“It will be possible to integrate exoskeletons into clothes”

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Professor Robert Riener from the ETHZ once read about a man who climbed 103 flights of stairs in the Willis Tower in Chicago using a motorized prosthesis. This is when the idea of the Cybathlon gradually started to develop.

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Stefan Roschi Editorial team

Robert Riener, what did you want the Cybathlon to achieve?

Our aim was to present the results of our research to a wider public and, at the same time, to raise awareness for the needs of people with physical disabilities. Unfortunately, many people know very little about the challenges faced by people with disabilities and the limitations of modern assistive technologies. With the Cybathlon, we hope to change this and break down barriers.

What difficulties are involved in developing electrically powered aids?

The main problem is that engineers do not have enough contact with disabled people or with doctors and therapists. This means that they are not aware of the actual needs. As a result, the products they develop often miss the point, and the functionality and acceptance levels of new devices end up being unsatisfactory.

And from a technical perspective?

The power-to-weight ratio represents the main challenge. A stable wheelchair is automatically heavier. The same thing applies to exoskeletons. For a wearer to move about freely for an entire day, the battery has to be very powerful. But this means that it is also large and heavy.

«Engineers need to be in closer touch with people with disabilities»

Does this cause problems for the actuators?

The actuators need a very good power-to-weight ratio so that they can generate the powerful forces needed for body movements, while the devices remain small and easily wearable. This also means that they must be highly efficient, which in turn helps to keep the amount of heat generated to a minimum. This is important for the user's comfort and safety.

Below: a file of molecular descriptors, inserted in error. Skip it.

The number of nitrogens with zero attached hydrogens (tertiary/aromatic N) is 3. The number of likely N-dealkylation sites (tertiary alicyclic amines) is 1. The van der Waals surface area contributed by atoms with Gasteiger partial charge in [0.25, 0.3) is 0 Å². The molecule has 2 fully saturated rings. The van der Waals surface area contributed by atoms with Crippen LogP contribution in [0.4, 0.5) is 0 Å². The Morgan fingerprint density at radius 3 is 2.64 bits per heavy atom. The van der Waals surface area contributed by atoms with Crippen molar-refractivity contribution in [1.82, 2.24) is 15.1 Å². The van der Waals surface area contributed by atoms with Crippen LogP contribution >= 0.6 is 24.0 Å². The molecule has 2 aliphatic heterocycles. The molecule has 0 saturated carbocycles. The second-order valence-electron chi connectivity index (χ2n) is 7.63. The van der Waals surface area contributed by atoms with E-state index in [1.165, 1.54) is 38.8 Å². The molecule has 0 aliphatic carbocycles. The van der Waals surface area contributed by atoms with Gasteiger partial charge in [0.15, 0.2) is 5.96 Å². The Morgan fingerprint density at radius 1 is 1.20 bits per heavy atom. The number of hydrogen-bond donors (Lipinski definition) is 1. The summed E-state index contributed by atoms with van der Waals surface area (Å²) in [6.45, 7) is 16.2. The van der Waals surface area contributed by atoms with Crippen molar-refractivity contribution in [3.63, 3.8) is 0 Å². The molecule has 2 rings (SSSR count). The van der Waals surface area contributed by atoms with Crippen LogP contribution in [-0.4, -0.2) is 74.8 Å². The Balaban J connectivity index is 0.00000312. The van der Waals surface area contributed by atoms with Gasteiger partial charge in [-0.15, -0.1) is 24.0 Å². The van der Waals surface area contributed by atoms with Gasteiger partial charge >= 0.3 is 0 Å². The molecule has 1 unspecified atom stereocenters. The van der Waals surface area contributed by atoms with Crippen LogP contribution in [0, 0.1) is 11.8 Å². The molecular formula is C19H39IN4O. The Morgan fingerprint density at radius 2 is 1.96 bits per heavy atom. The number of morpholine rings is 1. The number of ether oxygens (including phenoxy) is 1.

What is the current status of research into powered assistive systems?

The technology is now relatively advanced. For example, some prosthetic legs allow users to walk faster than a person with two real legs can. But these prostheses can only be used for very specific movements. You cannot sit down or drive a car while wearing one. Most aids have major deficiencies when it comes to everyday functions. This is where the idea for the Cybathlon came in. It involves systems which provide disabled people with help where they most need it – in everyday life.

What do you think the research situation in this area will be like in ten years' time?

Assistive systems will be more powerful and more robust. They will also provide a wider range of functions. This is the only way that systems can gain acceptance among a wide range of users and have a chance of commercial success. It will also be possible to incorporate many types of system, such as exoskeletons and muscle stimulators, into clothes. This will make the technology more comfortable and more aesthetically appealing, which will also increase its acceptance even further.

 

The Cybathlon

People and technology
in competition

Professor Robert Riener is the inventor and organizer of the Cybathlon games that took place on October 8, 2016 in the Swiss Arena in Zurich. Around 80 teams from all over the world participated. The machine-assisted competitors compete against one another in six disciplines: prosthetic legs, prosthetic arms, exoskeletons, motorized wheelchairs, bicycles with muscle stimulation, and virtual racing using thought control.

What's disallowed at the Paralympics is more than welcome at the Cybathlon: the use of state-of-the-art technology. Both athletes and developers can win medals. As Robert Riener explains: “Our aim with the Cybathlon is to break down barriers between the general public, people with disabilities, and scientists.”

The next Cybathlon main event will take place once again in Zurich in 2020.

www.cybathlon.ethz.ch

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